Back in the day, my son collected Pokemon cards, played Pokemon on Gameboy, and taught me about Pikachu, Snorlaxes, and other interesting creatures…as I’m sure the kids of many others my age did. As my son grew older, he gave his Pokemon card collection to someone much younger who had more enthusiasm (a very generous move, one he semi-regretted when he saw the prices for some of those cards on eBay!) and moved on to other things. Now in his mid-twenties, my son and I are playing Pokemon Go, semi-together from 200 miles away.
Despite the articles about “nerd herd” and getting the geeks out from behind their computers (which is a pretty good thing, IMHO), in addition to the afore mentioned family camaraderie (and I loudly applaud those friends of mine that are actively playing with their kids), there are other obvious reasons certain people should become familiar with this app/game:
Pokemon Go is the top Free app (with in-app purchases) on the Apple App Store and Google Play Store in the US, the UK and multiple other countries, and has been there since it’s release. It is the fastest app to reach 10 million downloads worldwide, reaching that mark in seven days (source). It also currently leads all apps in daily usage time (i.e., how long do users actually have the app opened). (source).
It did have a bit of a head start in both content and database:
There are some characteristics of the game that are familiar, especially to those familiar with previous pokemon games. But the basics are similar to anyone who has used any count/goal based program: collect everything and level up. This is a common development model, whether it is for a beer drinking app like Untappd (see my breakdown of the Untappd app here), a healthcare/shopping app like Walgreens or game apps. There are badges for most everything (similar to programs like Untappd) though I seem to rarely look at them, other than for counts.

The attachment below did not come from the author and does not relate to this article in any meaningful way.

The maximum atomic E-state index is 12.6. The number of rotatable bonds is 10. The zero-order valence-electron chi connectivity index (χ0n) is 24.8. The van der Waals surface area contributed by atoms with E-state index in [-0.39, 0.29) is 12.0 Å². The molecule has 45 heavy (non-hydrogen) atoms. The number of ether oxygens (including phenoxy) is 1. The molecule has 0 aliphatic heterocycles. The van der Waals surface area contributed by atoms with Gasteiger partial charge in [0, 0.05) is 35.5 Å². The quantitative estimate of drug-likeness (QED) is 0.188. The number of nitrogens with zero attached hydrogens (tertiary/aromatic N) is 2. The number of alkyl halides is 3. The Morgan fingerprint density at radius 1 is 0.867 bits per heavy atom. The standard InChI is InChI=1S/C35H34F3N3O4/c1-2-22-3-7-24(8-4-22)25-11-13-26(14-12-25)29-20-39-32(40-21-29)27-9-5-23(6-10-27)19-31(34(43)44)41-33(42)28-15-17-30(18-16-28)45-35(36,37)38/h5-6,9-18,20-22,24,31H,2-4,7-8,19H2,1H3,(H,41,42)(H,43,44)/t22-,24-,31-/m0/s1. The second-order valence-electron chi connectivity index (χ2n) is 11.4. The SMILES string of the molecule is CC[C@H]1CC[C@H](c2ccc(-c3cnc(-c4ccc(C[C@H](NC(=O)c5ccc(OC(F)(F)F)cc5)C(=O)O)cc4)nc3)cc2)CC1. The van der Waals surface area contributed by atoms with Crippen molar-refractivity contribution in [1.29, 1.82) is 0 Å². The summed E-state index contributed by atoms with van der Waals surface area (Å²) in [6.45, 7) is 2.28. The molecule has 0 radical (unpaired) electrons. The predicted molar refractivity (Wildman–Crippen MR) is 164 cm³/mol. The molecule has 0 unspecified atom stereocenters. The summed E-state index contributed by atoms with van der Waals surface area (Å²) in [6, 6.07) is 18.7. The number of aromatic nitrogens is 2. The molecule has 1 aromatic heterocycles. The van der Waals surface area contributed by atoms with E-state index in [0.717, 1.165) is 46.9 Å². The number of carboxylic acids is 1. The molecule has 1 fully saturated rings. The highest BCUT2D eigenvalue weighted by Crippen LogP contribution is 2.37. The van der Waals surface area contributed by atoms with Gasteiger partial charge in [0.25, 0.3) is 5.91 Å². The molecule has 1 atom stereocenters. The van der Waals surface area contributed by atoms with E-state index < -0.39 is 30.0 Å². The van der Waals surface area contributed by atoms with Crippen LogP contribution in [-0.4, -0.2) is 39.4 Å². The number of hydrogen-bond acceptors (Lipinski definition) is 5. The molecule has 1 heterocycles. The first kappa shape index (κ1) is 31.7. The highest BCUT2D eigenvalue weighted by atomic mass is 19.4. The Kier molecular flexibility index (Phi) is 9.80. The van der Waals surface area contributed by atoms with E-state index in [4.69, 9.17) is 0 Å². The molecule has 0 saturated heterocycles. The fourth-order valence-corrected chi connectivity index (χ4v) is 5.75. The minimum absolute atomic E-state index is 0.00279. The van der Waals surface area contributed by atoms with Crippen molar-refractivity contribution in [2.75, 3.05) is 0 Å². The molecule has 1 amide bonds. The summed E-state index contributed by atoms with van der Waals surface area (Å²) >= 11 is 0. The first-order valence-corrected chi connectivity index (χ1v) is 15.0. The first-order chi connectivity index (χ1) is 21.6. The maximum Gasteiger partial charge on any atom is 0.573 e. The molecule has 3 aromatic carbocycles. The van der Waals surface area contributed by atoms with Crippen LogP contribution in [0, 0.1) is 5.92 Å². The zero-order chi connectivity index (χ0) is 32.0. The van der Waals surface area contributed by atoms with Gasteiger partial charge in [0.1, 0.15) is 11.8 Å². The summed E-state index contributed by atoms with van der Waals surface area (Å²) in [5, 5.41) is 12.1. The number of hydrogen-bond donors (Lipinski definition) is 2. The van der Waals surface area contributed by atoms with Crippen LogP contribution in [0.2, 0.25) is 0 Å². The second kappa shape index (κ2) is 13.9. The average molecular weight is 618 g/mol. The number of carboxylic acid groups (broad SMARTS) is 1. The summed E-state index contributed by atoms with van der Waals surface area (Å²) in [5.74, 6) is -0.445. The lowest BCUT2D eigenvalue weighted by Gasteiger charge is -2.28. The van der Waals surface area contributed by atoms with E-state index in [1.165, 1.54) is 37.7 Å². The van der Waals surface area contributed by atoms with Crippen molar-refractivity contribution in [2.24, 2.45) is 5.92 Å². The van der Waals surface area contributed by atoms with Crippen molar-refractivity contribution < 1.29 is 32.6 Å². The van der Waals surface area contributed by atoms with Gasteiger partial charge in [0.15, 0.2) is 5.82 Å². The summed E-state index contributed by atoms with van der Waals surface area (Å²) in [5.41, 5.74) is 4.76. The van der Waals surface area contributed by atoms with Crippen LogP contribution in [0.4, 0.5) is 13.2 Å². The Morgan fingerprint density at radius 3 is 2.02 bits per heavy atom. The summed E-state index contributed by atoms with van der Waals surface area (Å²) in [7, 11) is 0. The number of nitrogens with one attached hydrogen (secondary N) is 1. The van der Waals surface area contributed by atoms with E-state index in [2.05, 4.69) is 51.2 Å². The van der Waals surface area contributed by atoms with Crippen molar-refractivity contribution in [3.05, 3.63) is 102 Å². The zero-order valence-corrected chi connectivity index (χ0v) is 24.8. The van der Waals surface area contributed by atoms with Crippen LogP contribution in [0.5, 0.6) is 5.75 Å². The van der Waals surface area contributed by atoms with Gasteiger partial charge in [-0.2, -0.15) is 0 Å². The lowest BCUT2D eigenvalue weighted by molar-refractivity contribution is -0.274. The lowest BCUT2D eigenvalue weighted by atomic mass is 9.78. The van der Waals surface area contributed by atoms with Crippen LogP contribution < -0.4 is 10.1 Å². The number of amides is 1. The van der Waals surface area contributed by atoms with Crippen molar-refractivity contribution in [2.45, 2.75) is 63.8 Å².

These are holes that will be filled, either in future releases or by independent developers. There are already examples of an entire ecosystem springing up around the game; Chat apps (see this developer’s app blog) as an example, I assume to be used to tell people when a rare pokemon is near. There are also several hacks, such as maps that use the app protocols to determine locations of pokemon, pokestops, etc. (most of these can be found in the pokemondev sub on reddit). Some of these are getting shutdown; one even mentioned a “cease and desist” order.
The “augmented reality” piece, where you can use your device’s camera to see pokemon on the background of the real world, is interesting but unnecessary in this game. It is such a battery sucker that I do not know of any players that have not yet turned it off. It is being used primarily as a novelty (I found a pokemon at a landmark) or by businesses to lure pokemon hunters in.
The estimates of how much the game has made the various parties varies. One estimate says that Apple, purely on the percentage that they receive from in-app purchases through the app, will make $3 BILLION in revenue over the next couple of years (source). Since Apple gets 30% of in-app purchases, that would imply an estimate of $7 BILLION in revenue for Niantic (one would assume this gets shared with Nintendo for licensing).
There is, of course, no need to spend money in the game if you choose not to (full disclosure: I do not). Sensor Tower is estimating $1.6 million per day in the US spent. And the app has not yet been launched in Japan where the average spend per mobile user is higher, and the Pokemon craze is even more rabid.
Nintendo’s stock price doubled following the release of the app (chart here) though it has retreated a bit from those highs.
Local businesses are taking advantage as well. Yelp now lets users filter based on pokestop locations. Many shopping areas and downtowns will have multiple pokestops near them. In the game, there are items known as “Lures” which do what the name implies (they lure pokemon to a pokestop for 30 minutes). When this happens, the pokestop lights up on the map, shooting purple pieces up like flares. Small businesses near pokestops are dropping these lures to lure people in while they hunt.
Pokemon Go is almost as well-known these first few weeks for server crashes as it is for having more users than most other applications. Since Niantic spun out of Google, one would assume that they have Google infrastructure. They don’t have Amazon Web Services (AWS), as the Amazon CTO has humorously repeatedly offered health over twitter whenever the servers are down.
As the game added multiple countries over this past weekend (July 16), the servers supporting the game crashed repeatedly, causing the game to be in operable most of that Saturday morning.
The image on the right is all that the players see. There is no notice that the game is having server issues. So users either continue to press “retry” (which comes up after a few minutes of this screen) or kill the app and start over…both of which cause more login attempts and impact on the servers.